Anorak News | The Plot Thickens

The Plot Thickens

by | 21st, June 2006

YESTERDAY we suggested that Sven Goran Eriksson is in fact an agent working on behalf of an international conspiracy to eliminate England from international competitions. We said we would be watching the Sweden match closely for signs of positive effort by England’s players, and more importantly, their manager.

We didn’t have to wait long to have our suspicions confirmed. A minute into the game, Eriksson’s boffins activated the telescopic studs fitted to Michael Owen’s boots. These gripped the turf like claws, causing the fun-size striker to twist his knee and collapse in agony. As he fell, the studs instantly retracted, preventing the TV cameras from revealing the ruse.

“OW-NO,” says the Star, above a picture of the crocked goal-machine. “Sven’s striker chaos as Toon ace is KO’d.” Sven could hardly contain his delight when asked his opinion afterwards. “I don’t know which knee it is – his right or his left,” admitted the beaming Conspirator-in-Chief. “But whichever one it is, it is not good.”

Eriksson’s squad selection baffled those observers who were not aware of the conspiracy. It included two injured strikers plus Theo Walcott, who won his place in the squad in a sponsors’ competition for children. (When asked about the prospect of Walcott playing, Sven always reacts as if the questioner is mad, and says that the lad is not ready to play in a World Cup.)

Once Jermain Defoe had been sent home, it left Peter Crouch as the only experienced, fully fit striker. Owen’s latest injury and Rooney’s lack of match-fitness now leave England’s attack looking threadbare.

Once Owen had been carried off, England got on with the serious backs-to-the-wall business of scrapping for a plucky draw against a team they have not beaten since the days when Alf’s boys were reigning world champions. It was a heroic peformance, but not without casualties: Rooney off in a tantrum after tiring in the second half, and Rio Ferdinand withdrawn after suffering a groin injury.

When England drew their opening match 0-0 in 1966, Alf Ramsey reassured his players that if they kept a clean sheet throughout the tournament, they would win it. In this tournament too, England fans have consoled themselves with the thought that however badly the team plays, they are keeping clean sheets.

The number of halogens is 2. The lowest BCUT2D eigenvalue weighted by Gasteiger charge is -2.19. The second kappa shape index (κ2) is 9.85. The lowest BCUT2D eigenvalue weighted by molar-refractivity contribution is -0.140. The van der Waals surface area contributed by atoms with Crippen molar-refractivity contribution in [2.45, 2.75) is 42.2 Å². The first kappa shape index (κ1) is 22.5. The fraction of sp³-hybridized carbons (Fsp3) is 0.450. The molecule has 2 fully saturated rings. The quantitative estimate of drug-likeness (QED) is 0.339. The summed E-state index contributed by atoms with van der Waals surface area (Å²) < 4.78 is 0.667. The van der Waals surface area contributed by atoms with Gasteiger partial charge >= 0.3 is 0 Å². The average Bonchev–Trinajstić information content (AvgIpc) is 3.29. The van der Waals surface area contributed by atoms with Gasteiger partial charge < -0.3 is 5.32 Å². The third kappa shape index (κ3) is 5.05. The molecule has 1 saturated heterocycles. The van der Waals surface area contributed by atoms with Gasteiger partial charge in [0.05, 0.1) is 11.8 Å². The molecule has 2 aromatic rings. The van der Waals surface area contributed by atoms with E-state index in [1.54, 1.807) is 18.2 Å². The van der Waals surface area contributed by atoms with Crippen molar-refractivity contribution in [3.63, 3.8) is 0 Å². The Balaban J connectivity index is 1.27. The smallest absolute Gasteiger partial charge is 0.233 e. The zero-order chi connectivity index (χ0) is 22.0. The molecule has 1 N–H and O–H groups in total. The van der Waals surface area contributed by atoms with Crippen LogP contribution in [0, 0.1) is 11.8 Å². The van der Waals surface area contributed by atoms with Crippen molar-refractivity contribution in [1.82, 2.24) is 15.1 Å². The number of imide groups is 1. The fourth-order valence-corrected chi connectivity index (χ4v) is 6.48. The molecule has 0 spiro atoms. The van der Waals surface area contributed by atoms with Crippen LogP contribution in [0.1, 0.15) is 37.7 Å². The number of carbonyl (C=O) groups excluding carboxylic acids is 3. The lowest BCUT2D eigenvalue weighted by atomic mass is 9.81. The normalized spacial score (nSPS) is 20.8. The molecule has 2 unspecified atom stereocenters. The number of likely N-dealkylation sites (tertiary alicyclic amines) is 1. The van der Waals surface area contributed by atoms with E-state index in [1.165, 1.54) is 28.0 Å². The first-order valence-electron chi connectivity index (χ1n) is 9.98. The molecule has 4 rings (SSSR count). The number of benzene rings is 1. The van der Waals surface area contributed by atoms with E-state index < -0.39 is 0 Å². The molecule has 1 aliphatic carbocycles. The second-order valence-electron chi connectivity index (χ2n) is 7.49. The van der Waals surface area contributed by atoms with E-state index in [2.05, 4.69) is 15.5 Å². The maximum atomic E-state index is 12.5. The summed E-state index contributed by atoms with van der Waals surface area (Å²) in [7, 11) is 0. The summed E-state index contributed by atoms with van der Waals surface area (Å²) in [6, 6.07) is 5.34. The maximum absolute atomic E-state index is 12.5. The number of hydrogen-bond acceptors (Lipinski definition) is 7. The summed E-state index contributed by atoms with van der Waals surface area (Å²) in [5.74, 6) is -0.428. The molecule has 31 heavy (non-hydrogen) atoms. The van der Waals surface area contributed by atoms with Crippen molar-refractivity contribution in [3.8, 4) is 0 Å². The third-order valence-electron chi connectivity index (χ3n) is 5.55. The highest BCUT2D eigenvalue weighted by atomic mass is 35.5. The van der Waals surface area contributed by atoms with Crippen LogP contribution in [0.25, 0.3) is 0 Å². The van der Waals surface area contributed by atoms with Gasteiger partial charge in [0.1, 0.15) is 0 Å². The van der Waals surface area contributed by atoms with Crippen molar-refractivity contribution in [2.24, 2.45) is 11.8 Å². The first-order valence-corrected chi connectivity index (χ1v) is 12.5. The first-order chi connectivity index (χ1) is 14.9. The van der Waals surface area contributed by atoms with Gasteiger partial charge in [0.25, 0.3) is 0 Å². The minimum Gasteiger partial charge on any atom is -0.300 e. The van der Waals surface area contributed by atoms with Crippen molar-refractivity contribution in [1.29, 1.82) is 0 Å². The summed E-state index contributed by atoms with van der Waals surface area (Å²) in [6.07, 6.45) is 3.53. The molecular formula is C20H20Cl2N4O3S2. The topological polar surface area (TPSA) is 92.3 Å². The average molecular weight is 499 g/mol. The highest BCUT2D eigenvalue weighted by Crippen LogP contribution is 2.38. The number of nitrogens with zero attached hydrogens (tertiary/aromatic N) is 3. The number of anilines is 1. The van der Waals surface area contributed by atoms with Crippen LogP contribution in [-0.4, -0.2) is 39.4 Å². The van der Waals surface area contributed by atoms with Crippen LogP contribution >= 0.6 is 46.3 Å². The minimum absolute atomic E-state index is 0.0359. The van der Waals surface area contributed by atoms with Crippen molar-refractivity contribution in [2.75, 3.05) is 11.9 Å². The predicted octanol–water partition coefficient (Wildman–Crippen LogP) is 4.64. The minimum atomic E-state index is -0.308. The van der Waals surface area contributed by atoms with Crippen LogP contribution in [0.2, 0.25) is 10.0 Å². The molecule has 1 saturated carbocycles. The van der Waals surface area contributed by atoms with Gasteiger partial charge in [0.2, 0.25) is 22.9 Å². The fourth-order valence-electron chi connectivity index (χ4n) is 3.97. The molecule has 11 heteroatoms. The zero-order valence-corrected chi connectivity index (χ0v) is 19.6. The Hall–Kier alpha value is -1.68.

But now the full extent of Sven’s plan becomes apparent. What with all the furore surrounding the strikers, nobody has been paying much attention to the defensive foundations. Perhaps it’s time we did. Half the back four (Ferdinand and Neville) is now injured. Cole and Campbell are not really back to their best after injury. And the previously rock-solid Terry and Robinson both had poor games yesterday. In the words of the Sun’s Shaun Custis, “it looks like we have forgotten to defend as well judging by the second-half shambles.”

As well as conceding two goals, the England bar was struck twice, a shot was cleared off the line, and there was a good shout for a Swedish penalty. “WOE DE COLOGNE,” announces the paper’s back page, and for once this is not mere hype.

But every cloud has a silver lining, and the Mirror has found it. “JOE DE COLOGNE,” it grins, referring to the one England player who showed true class yesterday. It describes Cole’s volleyed goal as “stunning”, and this too is no exaggeration. The paper shines as a beacon of optimism amidst the doom and gloom, and even goes so far as to plot “ENGLAND’S ROUTE TO THE FINAL” on the back page.

That route begins on Sunday, and by tomorrow the England media bandwagon will be up and rolling again, and looking past the group of 16 to the quarter-finals. So before all perspective is lost, it is worth noting a small story about the Ecuador match, headed: “We’ve got nothing to worry about.” The Sun quotes Ecuador’s Aston Villa defender Ulises de la Cruz, who says: “I don’t see any reason why we can’t carry on with a shock against England.”

He may well be proved right – especially if Sven’s exit strategy is also timed for 25 June. But he is wrong in one detail: it takes more than a last-sixteen defeat to shock us, senor.   

Posted: 21st, June 2006 | In: Back pages Comment | TrackBack | Permalink